President Clinton is seeking to make even more funding available
in his FY2001 budget proposal, which includes $1.2 billion for
HUD's competitive and formula homeless assistance programs, as
well a funding for 18,000 Section 8 vouchers to assist homeless
persons move from transitional to permanent housing.
The Continuum of Care Policy
In 1993, under the leadership of then Assistant Secretary Andrew
Cuomo, HUD recognized homelessness was more than simply a housing
problem. The Department restructured its homeless assistance
programs focusing attention on long-term solutions which included
housing, but also included job training, drug treatment, mental
health services, and domestic violence counseling, among other
things. The new homeless assistance policy was called the Continuum
Besides changing the thinking about how HUD's homeless assistance
programs should work, the Continuum of Care approach also restructured
the relationship among Federal, state and local governments,
nonprofits, and other community stakeholders. It did so by engaging
citizens in a common planning process to craft a comprehensive
system of housing and services to meet the complex needs of homeless
persons. In so doing, HUD recognized that communities were best
positioned to know the needs of homeless persons at the local
level, and the existing resource infrastructure. In order to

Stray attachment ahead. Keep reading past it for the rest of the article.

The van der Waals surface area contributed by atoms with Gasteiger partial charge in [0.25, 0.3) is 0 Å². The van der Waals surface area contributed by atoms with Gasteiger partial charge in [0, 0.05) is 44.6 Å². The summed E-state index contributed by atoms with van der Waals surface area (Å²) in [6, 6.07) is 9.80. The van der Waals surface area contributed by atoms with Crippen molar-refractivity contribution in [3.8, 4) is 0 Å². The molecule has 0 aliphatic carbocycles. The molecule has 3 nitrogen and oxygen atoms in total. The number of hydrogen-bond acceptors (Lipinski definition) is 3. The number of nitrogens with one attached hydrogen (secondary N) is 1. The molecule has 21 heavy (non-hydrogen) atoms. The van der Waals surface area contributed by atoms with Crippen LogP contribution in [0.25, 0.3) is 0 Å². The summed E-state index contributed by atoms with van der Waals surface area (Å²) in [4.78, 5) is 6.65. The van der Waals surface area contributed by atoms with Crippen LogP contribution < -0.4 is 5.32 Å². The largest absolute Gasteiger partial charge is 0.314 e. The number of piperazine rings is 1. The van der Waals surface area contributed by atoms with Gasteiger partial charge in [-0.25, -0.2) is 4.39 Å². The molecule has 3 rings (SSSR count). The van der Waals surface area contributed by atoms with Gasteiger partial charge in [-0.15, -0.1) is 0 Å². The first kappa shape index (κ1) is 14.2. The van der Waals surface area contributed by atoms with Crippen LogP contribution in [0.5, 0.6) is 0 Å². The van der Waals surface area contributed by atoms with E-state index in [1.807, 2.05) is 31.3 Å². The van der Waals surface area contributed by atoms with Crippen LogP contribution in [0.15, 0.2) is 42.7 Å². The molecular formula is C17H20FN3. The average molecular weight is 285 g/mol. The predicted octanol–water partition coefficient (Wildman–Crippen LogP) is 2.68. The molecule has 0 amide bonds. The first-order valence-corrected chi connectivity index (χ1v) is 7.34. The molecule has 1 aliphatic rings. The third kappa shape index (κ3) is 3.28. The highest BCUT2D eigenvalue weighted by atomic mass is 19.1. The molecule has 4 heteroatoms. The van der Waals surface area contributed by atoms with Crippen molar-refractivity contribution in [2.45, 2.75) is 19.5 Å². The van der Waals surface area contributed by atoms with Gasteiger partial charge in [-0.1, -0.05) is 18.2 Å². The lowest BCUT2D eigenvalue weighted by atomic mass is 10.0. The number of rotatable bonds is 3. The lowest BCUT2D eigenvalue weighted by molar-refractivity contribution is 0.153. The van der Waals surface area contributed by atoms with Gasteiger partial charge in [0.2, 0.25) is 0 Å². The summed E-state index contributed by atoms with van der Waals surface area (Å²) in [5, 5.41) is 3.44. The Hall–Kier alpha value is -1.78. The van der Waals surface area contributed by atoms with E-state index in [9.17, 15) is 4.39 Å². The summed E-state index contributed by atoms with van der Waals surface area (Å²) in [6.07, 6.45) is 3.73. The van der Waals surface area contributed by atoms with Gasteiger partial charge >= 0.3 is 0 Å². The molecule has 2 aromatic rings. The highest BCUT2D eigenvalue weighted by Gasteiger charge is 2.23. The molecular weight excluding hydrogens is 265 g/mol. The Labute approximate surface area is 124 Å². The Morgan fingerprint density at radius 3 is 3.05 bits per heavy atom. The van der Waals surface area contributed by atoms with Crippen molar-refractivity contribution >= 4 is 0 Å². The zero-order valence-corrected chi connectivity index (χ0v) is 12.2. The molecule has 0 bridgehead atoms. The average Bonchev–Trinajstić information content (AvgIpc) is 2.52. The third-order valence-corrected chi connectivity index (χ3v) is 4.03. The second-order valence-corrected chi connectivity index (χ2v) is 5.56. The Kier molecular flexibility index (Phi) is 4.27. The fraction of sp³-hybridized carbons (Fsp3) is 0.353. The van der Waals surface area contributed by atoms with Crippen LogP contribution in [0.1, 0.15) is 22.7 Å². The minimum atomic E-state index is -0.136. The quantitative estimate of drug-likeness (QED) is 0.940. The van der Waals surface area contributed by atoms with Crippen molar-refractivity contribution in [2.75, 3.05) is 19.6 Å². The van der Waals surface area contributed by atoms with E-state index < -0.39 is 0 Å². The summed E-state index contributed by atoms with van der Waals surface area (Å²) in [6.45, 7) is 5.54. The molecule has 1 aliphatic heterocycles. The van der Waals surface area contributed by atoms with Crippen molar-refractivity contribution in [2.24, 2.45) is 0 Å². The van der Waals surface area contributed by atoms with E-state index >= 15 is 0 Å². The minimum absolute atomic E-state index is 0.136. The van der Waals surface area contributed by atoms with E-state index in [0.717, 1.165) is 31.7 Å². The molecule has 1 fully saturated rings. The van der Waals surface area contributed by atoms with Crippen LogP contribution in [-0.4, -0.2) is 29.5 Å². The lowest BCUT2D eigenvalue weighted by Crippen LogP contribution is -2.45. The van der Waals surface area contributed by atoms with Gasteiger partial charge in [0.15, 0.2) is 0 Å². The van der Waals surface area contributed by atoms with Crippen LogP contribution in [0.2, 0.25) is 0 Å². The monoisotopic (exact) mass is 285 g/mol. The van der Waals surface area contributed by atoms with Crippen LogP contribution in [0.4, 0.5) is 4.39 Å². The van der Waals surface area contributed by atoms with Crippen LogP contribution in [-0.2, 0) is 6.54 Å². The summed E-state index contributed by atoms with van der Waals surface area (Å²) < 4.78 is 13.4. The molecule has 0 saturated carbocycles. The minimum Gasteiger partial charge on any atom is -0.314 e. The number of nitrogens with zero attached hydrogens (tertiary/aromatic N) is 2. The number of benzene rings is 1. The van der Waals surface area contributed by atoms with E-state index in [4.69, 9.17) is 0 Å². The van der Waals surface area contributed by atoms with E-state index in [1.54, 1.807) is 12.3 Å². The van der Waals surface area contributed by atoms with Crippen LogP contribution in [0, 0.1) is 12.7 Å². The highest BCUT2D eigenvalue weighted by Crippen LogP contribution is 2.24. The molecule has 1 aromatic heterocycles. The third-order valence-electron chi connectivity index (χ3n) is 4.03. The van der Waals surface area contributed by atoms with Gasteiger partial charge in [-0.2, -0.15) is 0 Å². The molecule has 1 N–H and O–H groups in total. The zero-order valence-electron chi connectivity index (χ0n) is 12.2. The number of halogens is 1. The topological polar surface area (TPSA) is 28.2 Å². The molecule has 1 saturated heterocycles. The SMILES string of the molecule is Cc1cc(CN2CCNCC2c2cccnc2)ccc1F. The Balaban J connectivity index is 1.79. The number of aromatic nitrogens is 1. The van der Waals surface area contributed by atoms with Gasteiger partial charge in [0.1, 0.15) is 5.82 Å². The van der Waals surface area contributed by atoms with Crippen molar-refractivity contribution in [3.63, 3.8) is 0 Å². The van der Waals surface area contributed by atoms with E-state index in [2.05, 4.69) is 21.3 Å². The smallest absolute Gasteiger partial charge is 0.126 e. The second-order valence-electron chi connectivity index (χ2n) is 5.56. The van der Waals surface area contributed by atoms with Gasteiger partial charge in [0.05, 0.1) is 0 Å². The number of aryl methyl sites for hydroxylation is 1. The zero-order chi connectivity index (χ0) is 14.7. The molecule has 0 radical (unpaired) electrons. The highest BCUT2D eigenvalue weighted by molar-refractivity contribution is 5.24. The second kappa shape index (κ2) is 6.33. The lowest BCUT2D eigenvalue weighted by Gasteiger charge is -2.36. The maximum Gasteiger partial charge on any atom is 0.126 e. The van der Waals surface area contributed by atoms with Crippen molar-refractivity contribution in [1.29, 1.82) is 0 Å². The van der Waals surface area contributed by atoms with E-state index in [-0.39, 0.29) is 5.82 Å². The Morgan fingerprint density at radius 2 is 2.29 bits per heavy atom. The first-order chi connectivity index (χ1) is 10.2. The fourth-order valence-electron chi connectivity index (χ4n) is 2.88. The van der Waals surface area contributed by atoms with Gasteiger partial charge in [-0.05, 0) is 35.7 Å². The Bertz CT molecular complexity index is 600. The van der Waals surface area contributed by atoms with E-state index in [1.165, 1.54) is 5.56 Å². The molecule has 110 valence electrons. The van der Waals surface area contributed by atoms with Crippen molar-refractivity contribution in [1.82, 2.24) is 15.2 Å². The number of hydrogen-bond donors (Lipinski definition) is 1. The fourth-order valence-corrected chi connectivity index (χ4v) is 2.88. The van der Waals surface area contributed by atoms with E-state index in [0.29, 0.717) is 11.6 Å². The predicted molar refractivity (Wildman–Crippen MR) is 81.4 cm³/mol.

obtain funding, communities were asked to submit a comprehensive
plan to HUD, which included local priorities for funding.
In addition to calling for a new approach and additional funding,
HUD sought to ensure that taxpayer funds directed to address
homelessness were used effectively and efficiently by imposing
performance as a criteria for continued funding. A successful
Continuum of Care includes (1) outreach; (2) emergency shelter;
(3) transitional housing; (4) permanent housing or permanent
housing with supportive services. While not all homeless people
need access to each component, all four must be present and coordinated
within a Continuum. A winning application is one that focuses
on a coordinated community-based strategy that emphasizes independence
and self - sufficiency to the maximum extent possible.
As a result of the implementation of the Continuum of Care approach
to addressing homelessness, several significant changes have
occurred in the nation's response to homelessness. First, according
to a 1995 report by the Barnard-Columbia Center on Urban Policy,
the number of persons served has increased at least 4 times and
perhaps as many as 14 times depending on the number of persons
receiving multiple services. This significant increase reflects
both the additional resources and the efficiencies gained from